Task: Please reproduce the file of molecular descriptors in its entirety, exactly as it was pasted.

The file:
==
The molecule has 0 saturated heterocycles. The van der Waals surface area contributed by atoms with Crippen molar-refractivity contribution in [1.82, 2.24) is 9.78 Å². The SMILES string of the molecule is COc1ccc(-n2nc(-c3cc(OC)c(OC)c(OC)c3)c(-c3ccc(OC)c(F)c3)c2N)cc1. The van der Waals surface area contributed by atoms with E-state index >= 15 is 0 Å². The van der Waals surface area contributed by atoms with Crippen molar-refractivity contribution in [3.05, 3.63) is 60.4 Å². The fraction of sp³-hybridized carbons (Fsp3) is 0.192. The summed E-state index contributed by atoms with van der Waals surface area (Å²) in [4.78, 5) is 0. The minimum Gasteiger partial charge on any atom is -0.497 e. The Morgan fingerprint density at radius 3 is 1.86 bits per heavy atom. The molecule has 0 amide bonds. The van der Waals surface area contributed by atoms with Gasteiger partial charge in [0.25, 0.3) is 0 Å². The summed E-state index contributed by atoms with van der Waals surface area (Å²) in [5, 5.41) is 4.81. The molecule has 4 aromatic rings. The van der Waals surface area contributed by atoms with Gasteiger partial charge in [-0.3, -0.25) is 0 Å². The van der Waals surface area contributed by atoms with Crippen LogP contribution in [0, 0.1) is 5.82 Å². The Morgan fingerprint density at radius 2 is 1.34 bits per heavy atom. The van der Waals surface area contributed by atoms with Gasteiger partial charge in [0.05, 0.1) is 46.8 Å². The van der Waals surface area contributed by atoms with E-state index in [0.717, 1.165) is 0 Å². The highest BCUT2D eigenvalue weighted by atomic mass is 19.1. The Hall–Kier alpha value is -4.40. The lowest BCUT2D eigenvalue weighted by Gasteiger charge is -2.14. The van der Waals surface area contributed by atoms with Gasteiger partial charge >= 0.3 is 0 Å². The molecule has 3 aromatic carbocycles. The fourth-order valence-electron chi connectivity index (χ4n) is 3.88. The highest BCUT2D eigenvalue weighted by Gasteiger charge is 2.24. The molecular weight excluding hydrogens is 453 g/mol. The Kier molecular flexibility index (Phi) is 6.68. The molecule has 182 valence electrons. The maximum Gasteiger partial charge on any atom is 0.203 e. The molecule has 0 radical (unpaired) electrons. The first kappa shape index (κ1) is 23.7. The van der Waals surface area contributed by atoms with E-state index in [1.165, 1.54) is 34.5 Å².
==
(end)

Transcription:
The molecule has 0 saturated heterocycles. The van der Waals surface area contributed by atoms with Crippen molar-refractivity contribution in [1.82, 2.24) is 9.78 Å². The SMILES string of the molecule is COc1ccc(-n2nc(-c3cc(OC)c(OC)c(OC)c3)c(-c3ccc(OC)c(F)c3)c2N)cc1. The van der Waals surface area contributed by atoms with E-state index >= 15 is 0 Å². The van der Waals surface area contributed by atoms with Crippen molar-refractivity contribution in [3.05, 3.63) is 60.4 Å². The fraction of sp³-hybridized carbons (Fsp3) is 0.192. The summed E-state index contributed by atoms with van der Waals surface area (Å²) in [4.78, 5) is 0. The minimum Gasteiger partial charge on any atom is -0.497 e. The Morgan fingerprint density at radius 3 is 1.86 bits per heavy atom. The molecule has 0 amide bonds. The van der Waals surface area contributed by atoms with Gasteiger partial charge in [0.25, 0.3) is 0 Å². The summed E-state index contributed by atoms with van der Waals surface area (Å²) in [5, 5.41) is 4.81. The molecule has 4 aromatic rings. The van der Waals surface area contributed by atoms with Gasteiger partial charge in [-0.3, -0.25) is 0 Å². The van der Waals surface area contributed by atoms with Crippen LogP contribution in [0, 0.1) is 5.82 Å². The Morgan fingerprint density at radius 2 is 1.34 bits per heavy atom. The van der Waals surface area contributed by atoms with Gasteiger partial charge in [0.05, 0.1) is 46.8 Å². The van der Waals surface area contributed by atoms with E-state index in [0.717, 1.165) is 0 Å². The highest BCUT2D eigenvalue weighted by atomic mass is 19.1. The Hall–Kier alpha value is -4.40. The lowest BCUT2D eigenvalue weighted by Gasteiger charge is -2.14. The van der Waals surface area contributed by atoms with Gasteiger partial charge >= 0.3 is 0 Å². The molecule has 3 aromatic carbocycles. The fourth-order valence-electron chi connectivity index (χ4n) is 3.88. The highest BCUT2D eigenvalue weighted by Gasteiger charge is 2.24. The molecular weight excluding hydrogens is 453 g/mol. The Kier molecular flexibility index (Phi) is 6.68. The molecule has 182 valence electrons. The maximum Gasteiger partial charge on any atom is 0.203 e. The molecule has 0 radical (unpaired) electrons. The first kappa shape index (κ1) is 23.7. The van der Waals surface area contributed by atoms with E-state index in [1.165, 1.54) is 34.5 Å².